Agency agreements are subject to the Commercial Agents Regulations 1993 (“the regulations”), which implement the EU Commercial Agents Directive (86/653/EC), which govern the commercial relationship between principal and agent. These consider that the agent will typically have the weaker bargaining power, and so create numerous protections for an agent.
The regulations will apply if the following four criteria are satisfied:
- The agent is a “commercial agent”
- The agent is buying or selling goods
- The sale takes place within the territorial scope of the regulations
- None of the exclusions apply.
“Commercial agent” is defined in the regulations as a self-employed intermediary with authority to negotiate the sale or purchase of goods on the principal’s behalf. They will therefore apply to agents who negotiate, or enter into, contracts with customers. They do not apply to the supply of services.
The regulations apply to the purchase or sale of goods in Great Britain, although the EU directive will need to be considered for sales within the EEA, and similar regulations are also in place in Northern Ireland.
Among other exclusions, the regulations do not apply where the agent’s activities are “secondary”. There isn’t a simple definition as to what constitutes a “secondary” activity, but some examples include sales of goods which are not individually negotiated, or transactions which are unlikely to lead to repeat customers.
Remuneration and commission
Usually, an agent will be paid commission on the sales it makes. The regulations set out details including how commission should be calculated and when it should be paid. Some provisions cannot be contracted out by the parties. Any remuneration which varies depending on the level of sales is considered commission and will be caught by the regulations.
The regulations also set out when an agent should be entitled to commission, which covers sales where the agent has previously acquired the customer or if the agent has an exclusive right in a specific territory.
The wording in the agency agreement must be carefully considered to avoid scenarios where the principal is liable to pay commission twice if it engages more than one agent, or where a transaction is concluded after the term of the agency agreement has ended.
Compensation and indemnity
The agent’s right to compensation or indemnity arises if the agreement is terminated by the principal. The only circumstances that give an agent a right to compensation or indemnity are when the agent itself terminates the agreement due to age, illness or due to instances that are attributable to the principal.
An agent is entitled to be “compensated for the damage it suffers as a result of the termination of his relations with his principal”. The amount of compensation paid will depend on the amount that a hypothetical buyer would pay for the agency at the date it is terminated.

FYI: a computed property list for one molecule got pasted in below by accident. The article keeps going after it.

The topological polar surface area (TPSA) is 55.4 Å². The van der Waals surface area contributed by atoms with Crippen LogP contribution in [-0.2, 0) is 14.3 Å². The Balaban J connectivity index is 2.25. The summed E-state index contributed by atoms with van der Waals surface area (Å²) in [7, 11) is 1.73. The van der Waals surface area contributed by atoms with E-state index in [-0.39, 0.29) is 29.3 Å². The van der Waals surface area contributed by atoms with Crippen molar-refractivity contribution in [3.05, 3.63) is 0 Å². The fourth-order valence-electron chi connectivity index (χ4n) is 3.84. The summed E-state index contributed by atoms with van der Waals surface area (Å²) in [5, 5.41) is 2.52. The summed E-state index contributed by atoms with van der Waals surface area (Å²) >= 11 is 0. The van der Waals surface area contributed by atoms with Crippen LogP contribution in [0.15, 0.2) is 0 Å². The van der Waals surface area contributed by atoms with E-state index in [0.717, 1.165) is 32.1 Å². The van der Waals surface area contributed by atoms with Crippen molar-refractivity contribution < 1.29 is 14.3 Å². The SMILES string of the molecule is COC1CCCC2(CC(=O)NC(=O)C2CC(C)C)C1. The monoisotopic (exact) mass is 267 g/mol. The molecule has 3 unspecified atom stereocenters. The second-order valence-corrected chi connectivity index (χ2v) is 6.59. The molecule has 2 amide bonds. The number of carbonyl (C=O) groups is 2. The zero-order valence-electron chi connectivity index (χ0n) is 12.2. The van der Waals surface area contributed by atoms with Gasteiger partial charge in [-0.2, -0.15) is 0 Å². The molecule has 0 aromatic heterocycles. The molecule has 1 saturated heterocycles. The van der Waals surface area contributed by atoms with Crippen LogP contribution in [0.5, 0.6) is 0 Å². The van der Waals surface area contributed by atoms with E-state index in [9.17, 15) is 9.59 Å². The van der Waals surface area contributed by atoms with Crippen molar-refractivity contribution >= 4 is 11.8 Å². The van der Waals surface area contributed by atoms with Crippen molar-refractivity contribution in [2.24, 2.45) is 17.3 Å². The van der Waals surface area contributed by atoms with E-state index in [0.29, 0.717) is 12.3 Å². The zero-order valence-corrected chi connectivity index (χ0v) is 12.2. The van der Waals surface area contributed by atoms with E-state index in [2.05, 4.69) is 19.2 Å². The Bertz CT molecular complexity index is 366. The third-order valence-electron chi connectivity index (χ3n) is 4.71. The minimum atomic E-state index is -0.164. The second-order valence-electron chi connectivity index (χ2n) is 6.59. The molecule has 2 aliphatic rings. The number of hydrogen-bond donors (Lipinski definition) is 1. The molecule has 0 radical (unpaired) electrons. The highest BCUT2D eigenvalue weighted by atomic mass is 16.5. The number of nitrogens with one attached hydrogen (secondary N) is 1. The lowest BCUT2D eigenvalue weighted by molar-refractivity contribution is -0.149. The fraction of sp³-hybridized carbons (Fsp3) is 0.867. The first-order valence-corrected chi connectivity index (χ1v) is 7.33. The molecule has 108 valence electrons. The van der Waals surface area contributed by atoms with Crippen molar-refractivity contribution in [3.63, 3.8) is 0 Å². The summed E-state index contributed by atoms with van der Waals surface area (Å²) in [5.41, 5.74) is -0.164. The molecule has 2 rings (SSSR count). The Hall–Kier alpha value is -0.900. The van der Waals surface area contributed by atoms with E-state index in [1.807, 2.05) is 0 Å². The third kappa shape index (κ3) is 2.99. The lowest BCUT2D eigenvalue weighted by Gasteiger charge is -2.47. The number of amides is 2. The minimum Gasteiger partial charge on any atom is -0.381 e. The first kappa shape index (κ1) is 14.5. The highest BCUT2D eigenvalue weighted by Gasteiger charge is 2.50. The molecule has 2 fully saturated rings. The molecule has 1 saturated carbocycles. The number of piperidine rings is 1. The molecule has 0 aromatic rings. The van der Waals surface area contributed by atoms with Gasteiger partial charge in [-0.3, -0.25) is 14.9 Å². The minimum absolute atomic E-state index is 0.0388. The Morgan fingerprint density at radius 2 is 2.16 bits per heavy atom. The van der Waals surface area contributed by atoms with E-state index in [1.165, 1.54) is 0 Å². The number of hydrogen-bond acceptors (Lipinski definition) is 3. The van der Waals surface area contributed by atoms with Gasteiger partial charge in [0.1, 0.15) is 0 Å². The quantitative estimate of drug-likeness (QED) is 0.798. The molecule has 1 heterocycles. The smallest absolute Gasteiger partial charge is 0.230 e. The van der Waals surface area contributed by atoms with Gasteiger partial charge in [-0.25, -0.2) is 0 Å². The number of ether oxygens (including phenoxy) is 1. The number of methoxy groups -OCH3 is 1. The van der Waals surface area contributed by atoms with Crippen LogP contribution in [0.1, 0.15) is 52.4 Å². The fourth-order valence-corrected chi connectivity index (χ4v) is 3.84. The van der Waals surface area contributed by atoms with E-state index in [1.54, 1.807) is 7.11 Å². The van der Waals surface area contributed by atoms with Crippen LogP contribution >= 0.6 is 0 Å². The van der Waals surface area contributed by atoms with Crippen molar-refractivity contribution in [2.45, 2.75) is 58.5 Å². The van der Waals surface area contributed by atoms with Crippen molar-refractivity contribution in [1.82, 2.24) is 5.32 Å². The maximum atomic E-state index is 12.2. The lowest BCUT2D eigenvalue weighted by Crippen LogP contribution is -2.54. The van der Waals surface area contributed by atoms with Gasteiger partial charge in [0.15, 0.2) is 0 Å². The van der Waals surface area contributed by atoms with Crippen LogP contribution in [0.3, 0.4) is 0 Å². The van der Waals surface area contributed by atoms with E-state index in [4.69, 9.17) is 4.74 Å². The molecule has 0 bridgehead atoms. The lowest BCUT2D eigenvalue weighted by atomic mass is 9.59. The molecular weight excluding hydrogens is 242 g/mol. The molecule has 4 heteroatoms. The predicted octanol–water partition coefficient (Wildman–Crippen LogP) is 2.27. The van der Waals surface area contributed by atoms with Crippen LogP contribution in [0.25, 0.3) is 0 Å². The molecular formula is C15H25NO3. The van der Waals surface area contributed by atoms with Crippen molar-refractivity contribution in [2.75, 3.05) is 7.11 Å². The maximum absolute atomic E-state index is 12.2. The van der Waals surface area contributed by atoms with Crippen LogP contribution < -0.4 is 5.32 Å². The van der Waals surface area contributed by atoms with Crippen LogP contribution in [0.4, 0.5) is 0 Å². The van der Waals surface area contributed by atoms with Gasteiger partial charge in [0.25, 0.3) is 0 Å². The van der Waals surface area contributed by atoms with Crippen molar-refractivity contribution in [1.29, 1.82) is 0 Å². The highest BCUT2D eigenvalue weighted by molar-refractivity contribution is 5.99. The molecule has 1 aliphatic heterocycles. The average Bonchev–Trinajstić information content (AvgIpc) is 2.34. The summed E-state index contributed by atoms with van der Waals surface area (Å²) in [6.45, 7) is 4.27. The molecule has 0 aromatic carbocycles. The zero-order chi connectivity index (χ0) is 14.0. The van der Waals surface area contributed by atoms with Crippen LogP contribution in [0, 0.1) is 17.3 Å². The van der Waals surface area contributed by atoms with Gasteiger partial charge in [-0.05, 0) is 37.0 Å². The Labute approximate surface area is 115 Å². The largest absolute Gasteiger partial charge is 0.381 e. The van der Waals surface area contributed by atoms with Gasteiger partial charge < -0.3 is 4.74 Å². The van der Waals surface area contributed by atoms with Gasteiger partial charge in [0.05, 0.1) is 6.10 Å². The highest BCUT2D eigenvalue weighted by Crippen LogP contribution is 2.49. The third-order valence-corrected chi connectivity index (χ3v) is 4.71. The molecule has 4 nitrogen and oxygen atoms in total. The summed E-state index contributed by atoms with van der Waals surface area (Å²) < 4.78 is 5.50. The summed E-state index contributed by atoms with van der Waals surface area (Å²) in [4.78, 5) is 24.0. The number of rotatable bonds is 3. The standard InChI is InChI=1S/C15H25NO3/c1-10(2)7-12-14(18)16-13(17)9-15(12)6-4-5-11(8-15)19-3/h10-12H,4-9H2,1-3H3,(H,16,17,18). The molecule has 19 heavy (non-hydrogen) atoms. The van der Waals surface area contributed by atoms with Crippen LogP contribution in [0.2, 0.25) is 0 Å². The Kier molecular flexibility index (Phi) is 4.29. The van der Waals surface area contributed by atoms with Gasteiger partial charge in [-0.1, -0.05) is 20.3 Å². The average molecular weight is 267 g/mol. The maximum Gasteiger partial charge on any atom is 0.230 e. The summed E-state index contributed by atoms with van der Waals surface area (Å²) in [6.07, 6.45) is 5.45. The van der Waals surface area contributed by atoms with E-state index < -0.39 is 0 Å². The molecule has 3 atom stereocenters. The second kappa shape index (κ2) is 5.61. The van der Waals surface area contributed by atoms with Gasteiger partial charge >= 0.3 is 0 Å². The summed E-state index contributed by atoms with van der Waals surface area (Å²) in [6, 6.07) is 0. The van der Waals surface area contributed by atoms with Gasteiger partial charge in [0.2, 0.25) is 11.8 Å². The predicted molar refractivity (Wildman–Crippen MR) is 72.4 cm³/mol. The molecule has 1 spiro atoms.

The rationale behind this is that the agent should be compensated for the loss of value of the agency, or the loss of income the agent would otherwise have received. There is no cap on the amount of compensation an agent can receive. However, there is a risk of receiving limited compensation if the value of the agency at the time of termination is low.
As compensation is the default, an agent must actively choose indemnity if it wishes to receive this protection post-termination. If the agency agreement does not expressly state which rule will apply upon termination, the agent will automatically be entitled to compensation rather than an indemnity.
There are three conditions for indemnity to be applicable:
- The agent brought in new customers or substantially increased the business from the principal’s existing customers
- The principal has received and will continue to receive considerable benefits as a result of the increased business procured by the agent
- An indemnity would be fair in the circumstances, particularly considering the commission lost by the agent upon termination.
Under an indemnity, an agent is entitled to a maximum of one year’s commission, which is calculated using the agent’s average annual remuneration during the preceding five years, or the contractual period if shorter.
For principals, this cap means that an indemnity can be the more desirable path following termination and so this should be considered when drafting an agency agreement. Establishing the amount payable to an agency upon termination can be a point of tension and, in a worst-case scenario, dispute.
The regulations go into considerable detail regarding the terms of an agency relationship and must be considered when entering into an agency agreement. Many of the terms cannot be overridden by a commercial contract – and the wording needs to carefully reflect the parties’ intentions while remaining within the scope of what is permitted.